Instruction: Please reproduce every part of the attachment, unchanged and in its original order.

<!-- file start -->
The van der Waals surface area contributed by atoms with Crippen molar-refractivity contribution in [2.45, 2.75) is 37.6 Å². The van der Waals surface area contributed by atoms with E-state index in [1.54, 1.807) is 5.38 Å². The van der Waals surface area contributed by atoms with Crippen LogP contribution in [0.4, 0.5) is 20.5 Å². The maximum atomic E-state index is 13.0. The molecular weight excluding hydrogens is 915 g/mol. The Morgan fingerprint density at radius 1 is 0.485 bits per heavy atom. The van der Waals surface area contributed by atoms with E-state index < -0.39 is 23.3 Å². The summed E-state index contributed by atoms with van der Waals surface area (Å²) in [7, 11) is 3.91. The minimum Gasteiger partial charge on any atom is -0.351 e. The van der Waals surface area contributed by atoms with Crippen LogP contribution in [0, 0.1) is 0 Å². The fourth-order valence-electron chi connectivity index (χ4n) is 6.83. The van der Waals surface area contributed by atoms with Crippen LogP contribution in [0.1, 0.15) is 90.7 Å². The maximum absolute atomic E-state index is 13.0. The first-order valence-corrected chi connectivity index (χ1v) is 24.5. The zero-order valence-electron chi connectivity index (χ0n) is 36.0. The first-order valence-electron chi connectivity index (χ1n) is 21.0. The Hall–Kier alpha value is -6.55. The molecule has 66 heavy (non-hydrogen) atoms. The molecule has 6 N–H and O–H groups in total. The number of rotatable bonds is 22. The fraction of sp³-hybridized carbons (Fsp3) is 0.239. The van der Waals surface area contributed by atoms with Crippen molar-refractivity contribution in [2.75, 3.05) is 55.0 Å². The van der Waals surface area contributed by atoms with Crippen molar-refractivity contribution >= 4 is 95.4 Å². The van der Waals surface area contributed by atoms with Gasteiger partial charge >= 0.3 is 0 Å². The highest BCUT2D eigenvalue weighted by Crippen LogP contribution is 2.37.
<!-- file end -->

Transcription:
The van der Waals surface area contributed by atoms with Crippen molar-refractivity contribution in [2.45, 2.75) is 37.6 Å². The van der Waals surface area contributed by atoms with E-state index in [1.54, 1.807) is 5.38 Å². The van der Waals surface area contributed by atoms with Crippen LogP contribution in [0.4, 0.5) is 20.5 Å². The maximum atomic E-state index is 13.0. The molecular weight excluding hydrogens is 915 g/mol. The Morgan fingerprint density at radius 1 is 0.485 bits per heavy atom. The van der Waals surface area contributed by atoms with E-state index < -0.39 is 23.3 Å². The summed E-state index contributed by atoms with van der Waals surface area (Å²) in [7, 11) is 3.91. The minimum Gasteiger partial charge on any atom is -0.351 e. The van der Waals surface area contributed by atoms with Crippen LogP contribution in [0, 0.1) is 0 Å². The fourth-order valence-electron chi connectivity index (χ4n) is 6.83. The van der Waals surface area contributed by atoms with Crippen LogP contribution in [0.1, 0.15) is 90.7 Å². The maximum absolute atomic E-state index is 13.0. The first-order valence-corrected chi connectivity index (χ1v) is 24.5. The zero-order valence-electron chi connectivity index (χ0n) is 36.0. The first-order valence-electron chi connectivity index (χ1n) is 21.0. The Hall–Kier alpha value is -6.55. The molecule has 66 heavy (non-hydrogen) atoms. The molecule has 6 N–H and O–H groups in total. The number of rotatable bonds is 22. The fraction of sp³-hybridized carbons (Fsp3) is 0.239. The van der Waals surface area contributed by atoms with Crippen molar-refractivity contribution in [2.75, 3.05) is 55.0 Å². The van der Waals surface area contributed by atoms with Crippen molar-refractivity contribution >= 4 is 95.4 Å². The van der Waals surface area contributed by atoms with Gasteiger partial charge >= 0.3 is 0 Å². The highest BCUT2D eigenvalue weighted by Crippen LogP contribution is 2.37.